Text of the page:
In Catholic and Episcopal churches, infants and small children often go through a christening ceremony, during which they are given their "Christian" name and welcomed into the congregation of the church. Sometimes the ceremony is a private one, including only close friends and family; other times it happens in front of the entire congregation, at the church.
Does the Bible talk about christening?
Christening is not in the Bible, and depending on how the ceremony is perceived, it is not scriptural. If parents and friends use the christening ceremony as a naming ceremony, and the symbolic inclusion of the infant into his new community, there is nothing unbiblical about it. However, christening is usually thought of as a spiritual cleansing, and a sacrament that baptizes the child from original sin. All of us are born sinful (Psalm 51:5) and must turn to Christ for forgiveness and cleansing (Romans 5:12-21; Ephesians 2:8-9; John 3:16-21). Infants are not able to understand sin. They cannot repent of sin or even understand why they should. A parent cannot go through the process of repentance and salvation for their child; it is something the child must come to terms with on his own once he is old enough to understand.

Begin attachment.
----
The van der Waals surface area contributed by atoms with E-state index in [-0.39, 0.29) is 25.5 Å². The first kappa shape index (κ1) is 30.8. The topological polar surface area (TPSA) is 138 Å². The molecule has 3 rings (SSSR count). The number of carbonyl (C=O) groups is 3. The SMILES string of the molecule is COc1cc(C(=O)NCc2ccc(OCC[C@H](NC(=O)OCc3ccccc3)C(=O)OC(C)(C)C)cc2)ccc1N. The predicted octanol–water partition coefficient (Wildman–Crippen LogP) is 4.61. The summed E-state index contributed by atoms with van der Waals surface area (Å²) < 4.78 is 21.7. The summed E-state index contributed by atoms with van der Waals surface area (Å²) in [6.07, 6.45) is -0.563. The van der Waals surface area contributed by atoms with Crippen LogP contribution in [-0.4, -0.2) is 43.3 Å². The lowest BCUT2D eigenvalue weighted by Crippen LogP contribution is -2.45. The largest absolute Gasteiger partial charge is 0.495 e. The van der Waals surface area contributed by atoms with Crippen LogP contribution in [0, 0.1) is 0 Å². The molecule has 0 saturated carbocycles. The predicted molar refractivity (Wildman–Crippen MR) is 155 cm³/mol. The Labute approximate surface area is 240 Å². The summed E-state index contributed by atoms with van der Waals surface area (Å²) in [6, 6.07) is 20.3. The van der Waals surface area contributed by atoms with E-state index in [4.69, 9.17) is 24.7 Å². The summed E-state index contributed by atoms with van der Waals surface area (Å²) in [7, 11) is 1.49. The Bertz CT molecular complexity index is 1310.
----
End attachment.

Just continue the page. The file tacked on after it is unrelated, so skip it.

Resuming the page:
Baptism is an obedient action that believers takes after they have repented of sin and self-effort and trusted Christ as their only hope of salvation (Acts 4:12). Jesus told His disciples to make other disciples, baptizing them in the name of the Father, the Son, and the Holy Spirit (Matthew 28:19-20). Baptism is not a means of salvation (even Jesus was baptized by John) but it is an important symbol of new spiritual life, of leaving the old way of sin and belonging to God (Matthew 3:14-16; Mark 1:5). It is also a symbol of the believer's union with the Holy Spirit (Mark 1:8; Mark 16:16).
Because of the spiritual importance of baptism, it is not something to be taken lightly. Christening an infant is a tradition of the church, and is not found anywhere in the Bible. It is not necessarily sinful to christen, but it should be accompanied by the understanding that christening does not make a person right before God, nor does it bring about salvation. If a person believes they are saved because of their christening, they might neglect to realize the eternal consequences of sin later in life, and therefore fail to trust Jesus Christ for salvation.
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